DePuy Metal-on-Metal Hip Recall
DePuy ASR metal-on-metal acerbetal cup recalled for premature failure and defective design. The ASR devices were developed by DePuy Orthopaedics, Inc. and/or Johnson & Johnson, Inc. in order to reconstruct human hip joints due to conditions such as osteoarthritis, rheumatoid arthritis, avascular necrosis (AVN), or fracture. The hip joint connects the femur bone of a patient’s leg to the patient’s pelvis. The hip joint is a ball that fits in the socket. The socket portion of the hip is called the acetabulum. The femoral head at the top of the femur bone rotates within the curved surface of the acetabulum. The DePuy Hip Recall and Lawsuit were caused by the poor design of the ASR metal-on-metal hip replacement.
DePuy ASR Hip Design
The ASR XL Acetabular System is made up of three components: the metal femoral stem is inserted inside the femur, the metal femoral head (or ball) connects to the stem and then fits inside the metal acetabular cup (socket). The ASR Hip Resurfacing Platform has two components: a metal cap is placed over the natural femoral head and the metal acetabular cup is placed in the acetabulum. Once implanted, these devices are intended and marketed to last for an average of 15 or more years.
The ASR devices were not subject to the rigorous premarket approval (PMA) testing and approval pursuant to 21 U.S.C. § 360(e). Instead, DePuy Orthopaedics, Inc. and/or Johnson & Johnson, Inc. obtained approval from the FDA to market the ASR XL Acetabulum System in the United States through the 510(k) premarket notification process pursuant to 21 U.S.C. § 360(k) asserting that it was substantially equivalent to other hip replacement systems already available on the market. The ASR Hip Resurfacing Platform was not approved for use in the United States by the Food and Drug Administration (FDA).
Defendants marketed the ASR devices as having many advantages over other hip replacement or hip resurfacing systems. Defendants described the ASR devices as a “high-performance hip replacement” and advertised them with pictures of a woman running on a sandy beach, and a man taking an aggressive golf swing. Defendants advertised the ASR devices as superior devices because the bone in the hip socket was preserved, the hip replacement was subject to reduced wear, the hip replacement matched the hip’s natural anatomy, the surgery only required a small incision, and the efficacy of the device was based on a strong clinical history.
Defendants further advertised the ASR devices as superior to other devices representing that they had a strong clinical history, were less prone to dislocation and wear and more closely simulated the body’s anatomy. Because DePuy chose to circumvent the premarket approval process, the DePuy Hip Recall and Lawsuit are not preempted by the FDA.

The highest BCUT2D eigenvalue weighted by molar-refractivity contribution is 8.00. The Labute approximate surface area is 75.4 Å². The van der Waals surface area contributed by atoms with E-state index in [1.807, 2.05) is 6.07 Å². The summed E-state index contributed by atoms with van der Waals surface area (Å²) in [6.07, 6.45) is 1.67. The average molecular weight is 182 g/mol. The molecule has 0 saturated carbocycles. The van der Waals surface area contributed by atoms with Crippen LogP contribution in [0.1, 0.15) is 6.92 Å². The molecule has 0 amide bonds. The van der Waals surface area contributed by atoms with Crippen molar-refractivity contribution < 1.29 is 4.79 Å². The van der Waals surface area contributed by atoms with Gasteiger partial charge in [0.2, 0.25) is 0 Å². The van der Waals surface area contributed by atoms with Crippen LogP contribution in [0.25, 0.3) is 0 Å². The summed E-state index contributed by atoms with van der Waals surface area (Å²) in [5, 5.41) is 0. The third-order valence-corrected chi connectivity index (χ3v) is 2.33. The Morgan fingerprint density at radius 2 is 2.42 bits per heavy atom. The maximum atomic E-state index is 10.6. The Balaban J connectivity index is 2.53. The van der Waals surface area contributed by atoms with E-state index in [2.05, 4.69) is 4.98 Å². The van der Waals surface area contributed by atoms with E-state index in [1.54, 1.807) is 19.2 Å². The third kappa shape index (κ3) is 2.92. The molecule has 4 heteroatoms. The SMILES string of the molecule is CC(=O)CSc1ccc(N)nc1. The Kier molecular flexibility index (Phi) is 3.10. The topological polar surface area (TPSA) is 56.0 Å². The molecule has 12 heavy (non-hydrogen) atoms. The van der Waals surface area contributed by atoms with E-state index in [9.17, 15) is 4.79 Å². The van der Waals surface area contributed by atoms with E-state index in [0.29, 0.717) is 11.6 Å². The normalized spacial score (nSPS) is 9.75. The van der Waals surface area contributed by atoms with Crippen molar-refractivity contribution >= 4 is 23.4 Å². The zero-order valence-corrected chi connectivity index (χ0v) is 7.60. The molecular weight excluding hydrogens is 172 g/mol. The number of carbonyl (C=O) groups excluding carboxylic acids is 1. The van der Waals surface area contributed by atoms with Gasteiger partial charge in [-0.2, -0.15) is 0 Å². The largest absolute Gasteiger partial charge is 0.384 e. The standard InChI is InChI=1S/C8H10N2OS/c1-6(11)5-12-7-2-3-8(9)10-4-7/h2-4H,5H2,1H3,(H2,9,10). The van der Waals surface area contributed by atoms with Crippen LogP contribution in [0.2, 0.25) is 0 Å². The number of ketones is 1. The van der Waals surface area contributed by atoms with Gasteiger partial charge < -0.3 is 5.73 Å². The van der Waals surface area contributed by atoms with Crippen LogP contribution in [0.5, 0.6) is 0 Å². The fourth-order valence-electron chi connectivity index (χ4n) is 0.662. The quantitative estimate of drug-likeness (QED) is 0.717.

Contrary to Defendants’ marketing campaigns and representations, many patients experienced premature failure due to component loosening, component misalignment, dislocation, and fracture, due to the unsafe design of the ASR devices. In addition, reports were received that the implant’s “ball” and “socket” that make up the hip-joint, which were both made of metal, generate metal debris from wear which can spread throughout the surrounding bone and tissue and cause severe inflammation and damage. These problems have necessitated premature removal of the device in many patients. The DePuy lawsuit was filed as a result of injuries from these defects including metalosis, revision surgery, and untold pain and suffering.
Most hip replacement systems use a polyethylene plastic acetabular cup, but Defendants chose instead to use a metal acetabular cup. This forces metal to rub on metal with the full weight and pressure of the human body pushing down on it. Unlubricated, metal-on-metal moving parts are widely known to be prone to excessive wear, friction, and flaking.
At the time the ASR devices were designed, tested, manufactured, marketed and introduced into the stream of commerce, safer, more effective alternative designs of hip revision and replacement systems existed and were available to patients.
Defendants knew that the ASR hip was defective for years prior to the DePuy recall. In the United States, hundreds of complaints were made to the Defendants and the FDA concerning the high failure rates, popping and pain associated with the ASR hips. By 2007, over one hundred doctors and patients had complained to DePuy that the hip had to be replaced soon after implantation. Even earlier, Defendants knew of these problems through registries in the UK and Australia, yet continued to market the ASR hip in the United States.